In 1921 Williams married the blues singer Eva Taylor . She was one of the first female blues singers to appear on the radio, her performance and style influencing many later singing stars. Among the songs she and her husband produced and performed was May We Meet Again , written “In Memory of Our Dear Florence Mills, ” one of the most popular black stage stars of the time.
Williams recognized the market potential for selling New Orleans music up north, and since New York City was the center of the music industry, he sold his Chicago music stores in 1923 and moved there. He rented rooms in the Gaiety Theater building on Broadway, in which other Afro-American entertainers, including Bert Williams , Will Vodery , Pace and Handy and Perry Bradford , had already settled, and took part with Bessie in February of the same year Smith at Columbia made the first records. In 1929 he also played " Nobody Knows You When You're Down and Out " with her .
Soon other New Orleans musicians were working with him, including James P. Johnson and Fats Waller . Williams was artist and repertoire director for Okeh Records from 1923 to 1928 and was constantly discovering new talent. During this time he organized numerous sessions and thus promoted the careers of many greats of early jazz such as Louis Armstrong and Sidney Bechet. He hired jazz musicians Don Redman , King Oliver and Coleman Hawkins, among others .
Between 1923 and 1937, Williams became a recognized producer, organizing at least two recording sessions a month and recording over 300 records under his own name. One of his peculiarities was to record a piece with one company and, if he didn't like the results, record the same session with another company under a different name. Two of the pseudonyms he used are the Dixie Washboard Band and the Blue Grass Foot Warmers.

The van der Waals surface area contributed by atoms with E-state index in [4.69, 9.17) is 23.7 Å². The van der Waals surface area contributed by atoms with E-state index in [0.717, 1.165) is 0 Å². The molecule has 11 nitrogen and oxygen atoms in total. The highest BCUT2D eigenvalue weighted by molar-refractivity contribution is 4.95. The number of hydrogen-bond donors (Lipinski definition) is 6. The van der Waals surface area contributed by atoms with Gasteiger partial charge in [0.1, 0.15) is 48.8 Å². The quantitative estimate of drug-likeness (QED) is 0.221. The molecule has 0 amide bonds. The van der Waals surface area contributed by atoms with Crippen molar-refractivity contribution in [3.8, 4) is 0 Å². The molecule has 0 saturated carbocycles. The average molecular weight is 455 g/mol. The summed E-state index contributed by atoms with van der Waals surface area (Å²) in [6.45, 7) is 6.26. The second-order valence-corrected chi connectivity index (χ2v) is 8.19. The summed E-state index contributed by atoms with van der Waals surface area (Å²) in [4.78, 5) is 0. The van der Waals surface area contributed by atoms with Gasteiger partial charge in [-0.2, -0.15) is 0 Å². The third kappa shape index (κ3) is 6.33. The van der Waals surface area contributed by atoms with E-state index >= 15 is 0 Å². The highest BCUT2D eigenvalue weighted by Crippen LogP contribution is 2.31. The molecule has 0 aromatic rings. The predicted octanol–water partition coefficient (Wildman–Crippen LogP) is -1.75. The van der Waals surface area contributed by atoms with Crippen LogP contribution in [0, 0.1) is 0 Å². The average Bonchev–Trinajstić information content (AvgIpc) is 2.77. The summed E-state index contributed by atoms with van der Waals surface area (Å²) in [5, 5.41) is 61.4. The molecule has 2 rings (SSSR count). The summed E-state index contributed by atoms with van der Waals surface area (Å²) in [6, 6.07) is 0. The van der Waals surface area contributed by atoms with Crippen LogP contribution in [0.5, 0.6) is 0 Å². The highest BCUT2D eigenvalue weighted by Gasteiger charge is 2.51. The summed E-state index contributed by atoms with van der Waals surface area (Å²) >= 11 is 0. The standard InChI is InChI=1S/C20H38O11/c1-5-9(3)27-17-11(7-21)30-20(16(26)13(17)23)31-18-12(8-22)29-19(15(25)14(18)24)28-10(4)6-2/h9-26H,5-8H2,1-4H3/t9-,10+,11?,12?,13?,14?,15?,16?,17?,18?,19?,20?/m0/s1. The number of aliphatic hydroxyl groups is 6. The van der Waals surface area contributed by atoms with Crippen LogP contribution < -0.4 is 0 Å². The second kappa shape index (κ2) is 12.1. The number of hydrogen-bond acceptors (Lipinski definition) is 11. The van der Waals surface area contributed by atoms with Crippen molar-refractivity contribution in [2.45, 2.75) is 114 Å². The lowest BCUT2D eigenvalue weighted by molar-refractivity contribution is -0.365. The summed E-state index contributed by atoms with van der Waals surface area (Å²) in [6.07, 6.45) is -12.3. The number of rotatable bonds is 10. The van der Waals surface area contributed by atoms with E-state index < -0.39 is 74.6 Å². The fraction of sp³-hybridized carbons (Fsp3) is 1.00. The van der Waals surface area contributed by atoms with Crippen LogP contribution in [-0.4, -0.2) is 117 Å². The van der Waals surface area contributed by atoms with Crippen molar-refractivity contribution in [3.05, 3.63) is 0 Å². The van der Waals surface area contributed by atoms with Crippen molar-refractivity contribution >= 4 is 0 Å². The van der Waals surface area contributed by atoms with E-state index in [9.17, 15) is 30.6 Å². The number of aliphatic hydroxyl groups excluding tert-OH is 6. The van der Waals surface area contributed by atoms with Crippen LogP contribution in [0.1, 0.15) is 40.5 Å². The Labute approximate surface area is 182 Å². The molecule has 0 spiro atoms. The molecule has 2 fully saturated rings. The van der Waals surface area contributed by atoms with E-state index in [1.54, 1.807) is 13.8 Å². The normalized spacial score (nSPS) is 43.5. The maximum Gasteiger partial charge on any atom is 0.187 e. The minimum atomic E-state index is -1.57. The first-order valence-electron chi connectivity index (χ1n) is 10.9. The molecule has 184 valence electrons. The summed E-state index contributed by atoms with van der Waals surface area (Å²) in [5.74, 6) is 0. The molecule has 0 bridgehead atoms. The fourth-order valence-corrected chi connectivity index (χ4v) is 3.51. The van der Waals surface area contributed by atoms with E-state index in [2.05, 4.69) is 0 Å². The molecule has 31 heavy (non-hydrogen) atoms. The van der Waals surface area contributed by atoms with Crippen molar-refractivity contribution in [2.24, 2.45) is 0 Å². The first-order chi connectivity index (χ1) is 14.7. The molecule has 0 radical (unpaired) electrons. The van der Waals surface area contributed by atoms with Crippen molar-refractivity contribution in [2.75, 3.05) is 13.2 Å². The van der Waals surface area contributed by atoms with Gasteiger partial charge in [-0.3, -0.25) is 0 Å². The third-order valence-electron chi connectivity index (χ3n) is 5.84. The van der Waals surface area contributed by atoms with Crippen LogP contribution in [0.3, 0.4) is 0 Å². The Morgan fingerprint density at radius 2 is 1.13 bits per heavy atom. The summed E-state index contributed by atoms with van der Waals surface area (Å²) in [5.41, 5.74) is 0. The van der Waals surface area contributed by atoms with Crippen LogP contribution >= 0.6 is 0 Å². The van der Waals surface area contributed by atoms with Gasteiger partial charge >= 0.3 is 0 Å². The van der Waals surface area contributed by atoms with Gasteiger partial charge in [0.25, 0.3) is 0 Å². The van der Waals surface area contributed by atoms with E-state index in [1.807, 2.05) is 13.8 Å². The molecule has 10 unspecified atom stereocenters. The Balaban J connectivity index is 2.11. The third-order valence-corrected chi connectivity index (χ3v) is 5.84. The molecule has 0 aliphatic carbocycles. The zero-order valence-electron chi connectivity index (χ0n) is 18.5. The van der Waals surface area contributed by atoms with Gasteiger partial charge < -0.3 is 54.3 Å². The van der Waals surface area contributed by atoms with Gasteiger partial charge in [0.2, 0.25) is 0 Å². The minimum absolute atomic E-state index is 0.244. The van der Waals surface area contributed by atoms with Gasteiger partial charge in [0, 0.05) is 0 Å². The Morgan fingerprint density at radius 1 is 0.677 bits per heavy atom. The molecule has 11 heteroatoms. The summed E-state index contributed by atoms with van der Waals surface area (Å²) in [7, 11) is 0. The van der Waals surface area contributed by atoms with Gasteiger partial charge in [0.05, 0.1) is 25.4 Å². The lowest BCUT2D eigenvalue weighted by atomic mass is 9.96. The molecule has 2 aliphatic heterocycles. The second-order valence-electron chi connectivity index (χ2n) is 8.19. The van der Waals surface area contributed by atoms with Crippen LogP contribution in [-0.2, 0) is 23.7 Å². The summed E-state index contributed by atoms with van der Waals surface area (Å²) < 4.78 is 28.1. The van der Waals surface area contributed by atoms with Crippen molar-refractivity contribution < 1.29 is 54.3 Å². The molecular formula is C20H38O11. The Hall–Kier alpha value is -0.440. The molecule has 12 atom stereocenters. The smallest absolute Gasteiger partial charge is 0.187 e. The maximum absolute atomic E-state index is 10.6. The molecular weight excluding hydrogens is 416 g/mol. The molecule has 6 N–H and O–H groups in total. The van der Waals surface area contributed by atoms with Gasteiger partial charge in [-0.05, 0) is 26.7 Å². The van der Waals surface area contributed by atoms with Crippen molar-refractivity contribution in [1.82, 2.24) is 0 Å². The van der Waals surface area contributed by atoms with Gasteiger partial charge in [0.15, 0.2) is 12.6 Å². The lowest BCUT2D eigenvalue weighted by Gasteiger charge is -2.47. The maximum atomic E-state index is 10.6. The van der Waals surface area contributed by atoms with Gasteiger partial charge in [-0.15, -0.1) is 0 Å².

In 1927 Williams made his first attempts at music theater . He wrote the book and music for the show Bottomland , in which his wife Eva Taylor starred. The show was not a great success, but his other business was flourishing; He continued his business until 1943 and then sold his collection of over 2,000 songs to the Decca company for the sum of approximately $ 50,000.
From the late 1930s to 1956, Williams spent most of his time composing new pieces. In 1956 he was hit by a taxi in an accident and went blind as a result. The actor Clarence Williams III is his grandson.
- Carlo Bohländer , Karl Heinz Holler, Christian Pfarr: Reclam's Jazz Guide . 5th, revised and supplemented edition. Reclam, Stuttgart 2000, ISBN 3-15-010464-5 .
- Works by and about Clarence Williams in the catalog of the German National Library
- Clarence Williams in the Internet Broadway Database
- Clarence Williams at Allmusic (English)
References and comments
- All plates 78er. Individual references for US Billboard Black: Gerhard Klußmeier: Jazz in the Charts. Another view on jazz history. Liner notes and booklet for the 100 CD edition. Membrane International, ISBN 978-3-86735-062-4 .
- There are also the information about 1889 or 1898. B. Thomas Morgan: From Cakewalks to Concert Halls . Bohländer: Reclam's jazz guide writes October 8, 1893
- Will Friedwald relativizes the importance of Eva Taylor for the development of the blues style; her "singing style had next to nothing to do with the blues, and it is doubtful that she would have ever recorded if she had not married Clarence Williams." Will Friedwald : Swinging Voices of America - A Compendium of Great Voices . Hannibal, St. Andrä-Wierter 1992, ISBN 3-85445-075-3 , p. 19.
|American jazz pianist, singer, composer, record producer, music publisher and agent
|DATE OF BIRTH
|October 8, 1893
|PLACE OF BIRTH
|Plaquemine , Louisiana
|DATE OF DEATH
|November 6, 1965
|Place of death